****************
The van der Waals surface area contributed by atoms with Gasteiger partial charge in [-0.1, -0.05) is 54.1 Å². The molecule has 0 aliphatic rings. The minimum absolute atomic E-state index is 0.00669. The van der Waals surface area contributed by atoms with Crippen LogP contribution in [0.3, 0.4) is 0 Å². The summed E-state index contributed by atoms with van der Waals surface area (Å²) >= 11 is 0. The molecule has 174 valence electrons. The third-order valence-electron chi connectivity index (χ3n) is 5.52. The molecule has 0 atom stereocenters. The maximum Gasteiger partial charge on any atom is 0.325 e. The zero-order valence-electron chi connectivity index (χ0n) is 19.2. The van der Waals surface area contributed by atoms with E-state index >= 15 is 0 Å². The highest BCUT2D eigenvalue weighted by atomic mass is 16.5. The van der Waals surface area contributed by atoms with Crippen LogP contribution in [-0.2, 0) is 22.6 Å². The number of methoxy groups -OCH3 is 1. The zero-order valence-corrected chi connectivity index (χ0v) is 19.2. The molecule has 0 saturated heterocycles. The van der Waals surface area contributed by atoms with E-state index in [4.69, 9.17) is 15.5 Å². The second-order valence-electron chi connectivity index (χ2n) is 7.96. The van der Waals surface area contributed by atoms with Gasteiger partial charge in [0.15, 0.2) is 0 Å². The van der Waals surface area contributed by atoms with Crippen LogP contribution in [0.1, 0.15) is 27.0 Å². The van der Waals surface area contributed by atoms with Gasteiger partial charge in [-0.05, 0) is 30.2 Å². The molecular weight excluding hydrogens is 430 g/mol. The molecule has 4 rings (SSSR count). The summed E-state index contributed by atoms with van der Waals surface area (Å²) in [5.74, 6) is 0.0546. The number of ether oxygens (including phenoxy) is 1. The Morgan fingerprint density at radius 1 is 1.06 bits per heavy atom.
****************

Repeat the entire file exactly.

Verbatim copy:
The van der Waals surface area contributed by atoms with Gasteiger partial charge in [-0.1, -0.05) is 54.1 Å². The molecule has 0 aliphatic rings. The minimum absolute atomic E-state index is 0.00669. The van der Waals surface area contributed by atoms with Crippen LogP contribution in [0.3, 0.4) is 0 Å². The summed E-state index contributed by atoms with van der Waals surface area (Å²) >= 11 is 0. The molecule has 174 valence electrons. The third-order valence-electron chi connectivity index (χ3n) is 5.52. The molecule has 0 atom stereocenters. The maximum Gasteiger partial charge on any atom is 0.325 e. The zero-order valence-electron chi connectivity index (χ0n) is 19.2. The van der Waals surface area contributed by atoms with E-state index >= 15 is 0 Å². The highest BCUT2D eigenvalue weighted by atomic mass is 16.5. The van der Waals surface area contributed by atoms with Crippen LogP contribution in [-0.2, 0) is 22.6 Å². The number of methoxy groups -OCH3 is 1. The zero-order valence-corrected chi connectivity index (χ0v) is 19.2. The molecule has 0 saturated heterocycles. The van der Waals surface area contributed by atoms with E-state index in [4.69, 9.17) is 15.5 Å². The second-order valence-electron chi connectivity index (χ2n) is 7.96. The van der Waals surface area contributed by atoms with Gasteiger partial charge in [0.15, 0.2) is 0 Å². The van der Waals surface area contributed by atoms with Crippen LogP contribution in [0.1, 0.15) is 27.0 Å². The van der Waals surface area contributed by atoms with Gasteiger partial charge in [-0.05, 0) is 30.2 Å². The molecular weight excluding hydrogens is 430 g/mol. The molecule has 4 rings (SSSR count). The summed E-state index contributed by atoms with van der Waals surface area (Å²) in [5.74, 6) is 0.0546. The number of ether oxygens (including phenoxy) is 1. The Morgan fingerprint density at radius 1 is 1.06 bits per heavy atom.